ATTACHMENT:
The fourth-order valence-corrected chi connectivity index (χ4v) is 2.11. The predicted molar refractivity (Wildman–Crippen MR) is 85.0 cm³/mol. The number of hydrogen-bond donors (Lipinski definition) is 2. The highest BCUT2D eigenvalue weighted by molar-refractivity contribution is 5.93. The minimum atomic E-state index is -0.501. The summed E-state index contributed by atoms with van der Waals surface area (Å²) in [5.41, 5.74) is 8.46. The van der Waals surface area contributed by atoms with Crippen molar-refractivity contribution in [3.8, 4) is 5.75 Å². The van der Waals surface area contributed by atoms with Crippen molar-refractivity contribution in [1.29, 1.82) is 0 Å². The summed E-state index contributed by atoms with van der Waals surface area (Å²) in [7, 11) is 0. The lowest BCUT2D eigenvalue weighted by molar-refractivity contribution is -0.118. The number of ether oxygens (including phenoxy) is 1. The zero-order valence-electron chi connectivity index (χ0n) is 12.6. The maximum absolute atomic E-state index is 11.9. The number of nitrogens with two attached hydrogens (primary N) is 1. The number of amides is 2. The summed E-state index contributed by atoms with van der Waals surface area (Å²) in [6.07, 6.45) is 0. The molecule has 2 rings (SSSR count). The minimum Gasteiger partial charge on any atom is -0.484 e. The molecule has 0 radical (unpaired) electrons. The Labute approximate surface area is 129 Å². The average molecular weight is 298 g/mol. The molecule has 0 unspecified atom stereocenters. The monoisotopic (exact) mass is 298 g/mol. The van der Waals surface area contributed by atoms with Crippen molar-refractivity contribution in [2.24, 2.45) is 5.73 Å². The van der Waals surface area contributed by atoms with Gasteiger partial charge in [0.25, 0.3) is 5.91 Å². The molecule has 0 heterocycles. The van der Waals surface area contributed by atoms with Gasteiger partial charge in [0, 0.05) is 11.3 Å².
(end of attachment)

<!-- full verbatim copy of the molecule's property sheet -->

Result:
The fourth-order valence-corrected chi connectivity index (χ4v) is 2.11. The predicted molar refractivity (Wildman–Crippen MR) is 85.0 cm³/mol. The number of hydrogen-bond donors (Lipinski definition) is 2. The highest BCUT2D eigenvalue weighted by molar-refractivity contribution is 5.93. The minimum atomic E-state index is -0.501. The summed E-state index contributed by atoms with van der Waals surface area (Å²) in [5.41, 5.74) is 8.46. The van der Waals surface area contributed by atoms with Crippen molar-refractivity contribution in [3.8, 4) is 5.75 Å². The van der Waals surface area contributed by atoms with Crippen molar-refractivity contribution in [1.29, 1.82) is 0 Å². The summed E-state index contributed by atoms with van der Waals surface area (Å²) in [7, 11) is 0. The lowest BCUT2D eigenvalue weighted by molar-refractivity contribution is -0.118. The number of ether oxygens (including phenoxy) is 1. The zero-order valence-electron chi connectivity index (χ0n) is 12.6. The maximum absolute atomic E-state index is 11.9. The number of nitrogens with two attached hydrogens (primary N) is 1. The number of amides is 2. The summed E-state index contributed by atoms with van der Waals surface area (Å²) in [6.07, 6.45) is 0. The molecule has 2 rings (SSSR count). The minimum Gasteiger partial charge on any atom is -0.484 e. The molecule has 0 radical (unpaired) electrons. The Labute approximate surface area is 129 Å². The average molecular weight is 298 g/mol. The molecule has 0 unspecified atom stereocenters. The monoisotopic (exact) mass is 298 g/mol. The van der Waals surface area contributed by atoms with Crippen molar-refractivity contribution in [2.24, 2.45) is 5.73 Å². The van der Waals surface area contributed by atoms with Gasteiger partial charge in [0.25, 0.3) is 5.91 Å². The molecule has 0 heterocycles. The van der Waals surface area contributed by atoms with Gasteiger partial charge in [0, 0.05) is 11.3 Å².